Hunting connects the generations

This week our Sports section includes a story on five female hunters getting their deer. We’ve always known women hunters were better than men - they’re certainly better at catching fish in our experience.
But what caught our attention was the generation to generation sharing of being out in the great outdoors. Hunting is much more than killing an animal. Look at the time spent hunting and the harvest is a small portion.
To see dads spending time with daughters and sons in the deer stand gives us hope for the future. It’s very likely these dads played the other role when they were young. Now they are doing as their father, mother or perhaps grandparent taught them. Patience, respect and safety in the woods are the key to success.
Deer camps provide the added experience of sharing meals, games of cards and even a hot sauna. Stories of the day in the woods are shared with old timers who smile at the excitement from a young hunter talking about the deer that appeared out of nowhere.
When Rep. David Dill was here with us, he spent a lot of energy trying to find ways to make sure young people are shown the wonders of the great outdoors. He pushed for new youth opportunities including in deer hunting.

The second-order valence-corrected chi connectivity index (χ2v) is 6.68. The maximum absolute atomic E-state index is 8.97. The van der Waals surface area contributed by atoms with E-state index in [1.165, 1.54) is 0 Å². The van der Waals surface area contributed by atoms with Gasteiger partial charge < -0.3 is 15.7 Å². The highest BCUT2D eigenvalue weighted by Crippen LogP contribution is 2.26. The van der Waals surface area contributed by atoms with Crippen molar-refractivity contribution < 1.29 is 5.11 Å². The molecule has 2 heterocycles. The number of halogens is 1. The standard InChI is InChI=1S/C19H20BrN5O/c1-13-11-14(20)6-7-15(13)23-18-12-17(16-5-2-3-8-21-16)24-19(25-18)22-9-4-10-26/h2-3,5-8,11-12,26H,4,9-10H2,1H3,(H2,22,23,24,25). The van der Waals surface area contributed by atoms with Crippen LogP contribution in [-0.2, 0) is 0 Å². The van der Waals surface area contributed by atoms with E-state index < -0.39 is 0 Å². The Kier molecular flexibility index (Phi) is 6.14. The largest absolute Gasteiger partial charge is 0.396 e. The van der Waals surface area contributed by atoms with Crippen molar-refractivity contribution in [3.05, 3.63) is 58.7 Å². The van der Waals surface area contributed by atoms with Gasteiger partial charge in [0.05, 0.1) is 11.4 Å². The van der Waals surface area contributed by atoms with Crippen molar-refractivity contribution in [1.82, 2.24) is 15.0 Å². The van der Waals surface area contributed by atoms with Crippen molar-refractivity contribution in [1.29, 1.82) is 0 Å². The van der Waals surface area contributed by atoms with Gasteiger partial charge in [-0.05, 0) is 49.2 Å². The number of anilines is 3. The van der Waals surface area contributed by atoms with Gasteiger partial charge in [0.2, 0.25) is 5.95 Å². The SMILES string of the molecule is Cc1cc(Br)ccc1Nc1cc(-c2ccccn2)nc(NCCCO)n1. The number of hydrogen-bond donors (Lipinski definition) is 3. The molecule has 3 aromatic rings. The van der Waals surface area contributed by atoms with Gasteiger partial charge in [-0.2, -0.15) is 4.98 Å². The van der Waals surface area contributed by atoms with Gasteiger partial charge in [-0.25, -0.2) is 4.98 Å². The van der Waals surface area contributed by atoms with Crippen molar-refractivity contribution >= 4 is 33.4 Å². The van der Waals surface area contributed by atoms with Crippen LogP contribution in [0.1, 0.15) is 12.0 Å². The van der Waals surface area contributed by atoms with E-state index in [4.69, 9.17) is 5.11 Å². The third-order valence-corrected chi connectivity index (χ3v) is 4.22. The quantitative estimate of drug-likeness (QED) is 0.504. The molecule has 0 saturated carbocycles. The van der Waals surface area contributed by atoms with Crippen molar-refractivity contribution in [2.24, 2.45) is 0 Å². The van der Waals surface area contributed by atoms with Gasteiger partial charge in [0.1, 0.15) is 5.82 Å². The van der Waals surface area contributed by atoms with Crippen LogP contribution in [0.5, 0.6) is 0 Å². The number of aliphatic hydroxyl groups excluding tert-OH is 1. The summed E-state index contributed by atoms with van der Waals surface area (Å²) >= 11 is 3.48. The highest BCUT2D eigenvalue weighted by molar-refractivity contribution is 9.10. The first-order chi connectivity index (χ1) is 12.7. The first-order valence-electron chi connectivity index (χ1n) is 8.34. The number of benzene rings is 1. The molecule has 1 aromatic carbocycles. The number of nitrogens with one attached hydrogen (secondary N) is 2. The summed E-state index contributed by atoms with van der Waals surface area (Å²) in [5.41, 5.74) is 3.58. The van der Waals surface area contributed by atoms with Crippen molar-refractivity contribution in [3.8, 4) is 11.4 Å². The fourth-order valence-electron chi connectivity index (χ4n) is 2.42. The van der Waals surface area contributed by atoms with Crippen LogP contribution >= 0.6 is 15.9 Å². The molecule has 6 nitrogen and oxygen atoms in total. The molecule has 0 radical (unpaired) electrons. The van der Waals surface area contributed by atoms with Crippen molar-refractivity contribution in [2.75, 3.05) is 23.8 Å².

A young hunter still needs a hunter safety certificate at age 12 to head out on their own. But thanks to David, legislation was passed to allow 10 and 11 year-olds to hunt deer with a parent or guardian. They have to be within an arm’s reach, but that’s almost always the case.
David knew this and one important fact: the younger kids are when they learn about hunting and fishing, the more likely it is to become a lifelong passion.
Seeing the excitement of a young boy or girl when they get that first deer can make you believe the sport of hunting is here to stay. The next generation is being connected each time a parent, guardian or even a family friend takes the time to show a young hunter the ways of the woods.
Identifying tracks in the snow, learning the laughing call of a pileated woodpecker or even how to field dress a deer, each may be common knowledge to the gray haired hunter but it’s an unknown world to be discovered by the young hunter.
Male or female, young or old, we’re going to have a better world when the cell phones are turned off, the video games are left at home and hunting can be a regular fall occurrence.